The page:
Fixing the driveability issues, Part 1: Suspension Geometry

When I bought the car, I really loved the sound and responsiveness of the V8 engine. But the handling was plain awful. I spent the first driving season by fixing and optimizing the driveability. The main reason for bad handling was obvious: the suspension was set too low, causing multiple issues in suspension geometry. At times, I was blaming the V8 engine to be too heavy for E30 chassis. This was to be proven wrong hypothesis.

Effects of lowering E30 too much can result into following:

Front:

Increased (static) negative camber,

Control arms in wrong position 1: roll center gets worse,

Control arms in wrong position 2: decreased (dynamic) negative camber while cornering,

Rear:

Fixed semi-trailing arms in the rear axle will increase both negative camber and toe in.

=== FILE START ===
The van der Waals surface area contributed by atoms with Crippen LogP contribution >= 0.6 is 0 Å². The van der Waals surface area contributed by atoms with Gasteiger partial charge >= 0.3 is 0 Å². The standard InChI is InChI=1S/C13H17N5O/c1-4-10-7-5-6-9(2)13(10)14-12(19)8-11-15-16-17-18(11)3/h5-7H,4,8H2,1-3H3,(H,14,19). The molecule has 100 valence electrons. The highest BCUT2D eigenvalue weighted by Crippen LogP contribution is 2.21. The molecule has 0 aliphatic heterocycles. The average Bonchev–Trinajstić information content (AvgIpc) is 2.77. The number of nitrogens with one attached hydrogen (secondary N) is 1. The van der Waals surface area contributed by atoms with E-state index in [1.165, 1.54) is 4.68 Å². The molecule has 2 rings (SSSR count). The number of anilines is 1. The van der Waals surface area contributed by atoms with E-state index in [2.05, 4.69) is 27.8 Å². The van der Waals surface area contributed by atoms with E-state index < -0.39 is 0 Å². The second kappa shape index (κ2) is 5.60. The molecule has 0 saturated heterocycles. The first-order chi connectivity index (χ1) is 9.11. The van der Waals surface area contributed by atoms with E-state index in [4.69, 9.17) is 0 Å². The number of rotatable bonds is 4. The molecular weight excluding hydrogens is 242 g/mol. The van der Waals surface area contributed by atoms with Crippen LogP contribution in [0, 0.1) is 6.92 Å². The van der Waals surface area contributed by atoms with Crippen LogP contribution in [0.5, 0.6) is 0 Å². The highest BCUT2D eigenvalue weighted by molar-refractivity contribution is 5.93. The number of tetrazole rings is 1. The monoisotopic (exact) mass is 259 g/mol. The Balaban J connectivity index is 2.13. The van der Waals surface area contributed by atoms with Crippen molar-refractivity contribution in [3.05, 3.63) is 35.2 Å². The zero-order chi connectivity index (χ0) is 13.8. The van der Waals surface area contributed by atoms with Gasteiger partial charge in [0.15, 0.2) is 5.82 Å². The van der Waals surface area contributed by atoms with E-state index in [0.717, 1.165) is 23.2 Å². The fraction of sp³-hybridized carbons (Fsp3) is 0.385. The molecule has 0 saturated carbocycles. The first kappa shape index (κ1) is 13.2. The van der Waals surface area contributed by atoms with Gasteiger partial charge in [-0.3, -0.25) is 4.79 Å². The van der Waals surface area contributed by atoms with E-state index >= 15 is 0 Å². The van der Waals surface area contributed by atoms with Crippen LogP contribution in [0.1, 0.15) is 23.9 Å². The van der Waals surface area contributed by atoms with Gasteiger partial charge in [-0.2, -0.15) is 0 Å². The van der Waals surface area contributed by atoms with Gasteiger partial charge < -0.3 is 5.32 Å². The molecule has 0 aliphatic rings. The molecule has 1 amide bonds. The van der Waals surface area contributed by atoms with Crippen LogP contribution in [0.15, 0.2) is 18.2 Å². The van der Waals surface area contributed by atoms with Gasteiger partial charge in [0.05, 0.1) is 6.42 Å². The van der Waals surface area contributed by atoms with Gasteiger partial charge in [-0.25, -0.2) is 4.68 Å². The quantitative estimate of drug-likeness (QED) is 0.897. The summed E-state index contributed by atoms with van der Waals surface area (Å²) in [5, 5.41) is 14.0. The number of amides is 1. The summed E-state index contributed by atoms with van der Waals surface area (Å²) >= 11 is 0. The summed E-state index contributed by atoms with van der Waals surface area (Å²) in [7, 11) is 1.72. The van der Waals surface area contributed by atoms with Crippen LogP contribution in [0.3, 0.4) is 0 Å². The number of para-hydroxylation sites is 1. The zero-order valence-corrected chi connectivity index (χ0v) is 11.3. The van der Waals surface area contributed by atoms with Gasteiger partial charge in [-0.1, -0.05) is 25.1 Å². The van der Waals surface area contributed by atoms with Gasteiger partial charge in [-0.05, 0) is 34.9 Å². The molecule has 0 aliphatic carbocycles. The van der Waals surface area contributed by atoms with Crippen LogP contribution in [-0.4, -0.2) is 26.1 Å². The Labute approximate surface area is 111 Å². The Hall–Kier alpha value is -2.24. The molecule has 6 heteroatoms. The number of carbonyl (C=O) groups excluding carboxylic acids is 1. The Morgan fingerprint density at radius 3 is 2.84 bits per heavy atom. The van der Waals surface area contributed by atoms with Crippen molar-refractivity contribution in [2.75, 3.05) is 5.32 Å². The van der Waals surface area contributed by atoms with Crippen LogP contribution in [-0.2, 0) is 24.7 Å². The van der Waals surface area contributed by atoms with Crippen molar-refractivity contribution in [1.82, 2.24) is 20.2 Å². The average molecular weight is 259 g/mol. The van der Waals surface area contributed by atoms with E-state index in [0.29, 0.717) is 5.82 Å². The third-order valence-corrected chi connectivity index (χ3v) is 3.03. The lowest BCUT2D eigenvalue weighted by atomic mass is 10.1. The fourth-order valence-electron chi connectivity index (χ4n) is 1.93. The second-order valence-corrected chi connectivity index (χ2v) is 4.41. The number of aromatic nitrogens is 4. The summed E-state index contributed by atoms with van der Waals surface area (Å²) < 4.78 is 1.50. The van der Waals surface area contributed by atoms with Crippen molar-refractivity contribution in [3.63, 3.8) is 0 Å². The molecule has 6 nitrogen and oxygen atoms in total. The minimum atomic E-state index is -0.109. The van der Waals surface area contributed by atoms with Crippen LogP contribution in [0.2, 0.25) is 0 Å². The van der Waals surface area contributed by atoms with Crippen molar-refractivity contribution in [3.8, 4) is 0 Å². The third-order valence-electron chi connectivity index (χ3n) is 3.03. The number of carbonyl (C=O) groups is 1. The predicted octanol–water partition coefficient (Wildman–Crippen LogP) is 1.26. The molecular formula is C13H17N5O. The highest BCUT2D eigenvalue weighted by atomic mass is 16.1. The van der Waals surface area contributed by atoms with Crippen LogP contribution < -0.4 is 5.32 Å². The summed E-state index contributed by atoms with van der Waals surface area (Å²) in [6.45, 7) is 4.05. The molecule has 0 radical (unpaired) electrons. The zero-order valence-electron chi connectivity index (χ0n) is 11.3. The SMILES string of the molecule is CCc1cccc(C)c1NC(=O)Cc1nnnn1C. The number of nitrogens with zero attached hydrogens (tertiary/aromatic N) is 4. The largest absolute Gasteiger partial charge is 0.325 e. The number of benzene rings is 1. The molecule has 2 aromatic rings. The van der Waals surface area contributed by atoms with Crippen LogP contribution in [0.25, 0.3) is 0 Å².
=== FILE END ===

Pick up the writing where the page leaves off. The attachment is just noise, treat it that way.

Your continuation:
The suspension appeared to be designed for a stance car, although it was high quality components from KW, full Variante 1 kit. All bushings had been changed to Powerflex, thus those were not the problem either. Even on its highest setting the car was too low, resulting into wrong suspension arm geometry. The strut threading allowed you to set the car from low to below the ground. That was ridiculous.

The fix: I had to add custom made raiser plates made of nylon in order to extend the springs.

Custom made raiser plates made of nylon.
KW Variante 1 coilovers with a raiser plate attached to an eccentric upper strut mount. Note the markings in the coil stands for linear race spring (70N/mm), 140 is the height in mm. Helper spring is placed above the main spring. Its only function is to keep the main spring attached, while car is lifted. Helper is 20-60-80, meaning 20N/mm, 60mm inner diameter and 80mm of height. 

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